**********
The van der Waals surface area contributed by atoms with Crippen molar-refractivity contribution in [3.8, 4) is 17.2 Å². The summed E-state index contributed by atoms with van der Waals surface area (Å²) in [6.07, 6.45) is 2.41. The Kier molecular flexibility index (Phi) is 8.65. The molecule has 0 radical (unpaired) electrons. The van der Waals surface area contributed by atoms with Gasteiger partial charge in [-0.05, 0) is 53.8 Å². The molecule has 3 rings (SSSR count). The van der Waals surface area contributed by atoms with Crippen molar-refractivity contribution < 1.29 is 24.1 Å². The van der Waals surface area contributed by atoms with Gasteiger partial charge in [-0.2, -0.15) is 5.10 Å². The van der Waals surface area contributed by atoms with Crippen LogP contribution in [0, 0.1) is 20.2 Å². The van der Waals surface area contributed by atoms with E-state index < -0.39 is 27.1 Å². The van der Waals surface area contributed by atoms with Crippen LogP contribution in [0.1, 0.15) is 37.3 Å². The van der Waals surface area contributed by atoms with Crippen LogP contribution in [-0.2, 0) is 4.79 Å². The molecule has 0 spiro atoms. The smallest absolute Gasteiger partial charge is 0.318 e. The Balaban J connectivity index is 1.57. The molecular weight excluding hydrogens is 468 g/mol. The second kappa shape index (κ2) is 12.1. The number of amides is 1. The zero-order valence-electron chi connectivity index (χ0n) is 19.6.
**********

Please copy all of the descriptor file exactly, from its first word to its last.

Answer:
The van der Waals surface area contributed by atoms with Crippen molar-refractivity contribution in [3.8, 4) is 17.2 Å². The summed E-state index contributed by atoms with van der Waals surface area (Å²) in [6.07, 6.45) is 2.41. The Kier molecular flexibility index (Phi) is 8.65. The molecule has 0 radical (unpaired) electrons. The van der Waals surface area contributed by atoms with Gasteiger partial charge in [-0.05, 0) is 53.8 Å². The molecule has 3 rings (SSSR count). The van der Waals surface area contributed by atoms with Crippen molar-refractivity contribution < 1.29 is 24.1 Å². The van der Waals surface area contributed by atoms with Gasteiger partial charge in [-0.2, -0.15) is 5.10 Å². The van der Waals surface area contributed by atoms with Crippen LogP contribution in [0, 0.1) is 20.2 Å². The van der Waals surface area contributed by atoms with E-state index < -0.39 is 27.1 Å². The van der Waals surface area contributed by atoms with Crippen LogP contribution in [0.1, 0.15) is 37.3 Å². The van der Waals surface area contributed by atoms with Crippen LogP contribution in [-0.2, 0) is 4.79 Å². The molecule has 0 spiro atoms. The smallest absolute Gasteiger partial charge is 0.318 e. The Balaban J connectivity index is 1.57. The molecular weight excluding hydrogens is 468 g/mol. The second kappa shape index (κ2) is 12.1. The number of amides is 1. The zero-order valence-electron chi connectivity index (χ0n) is 19.6.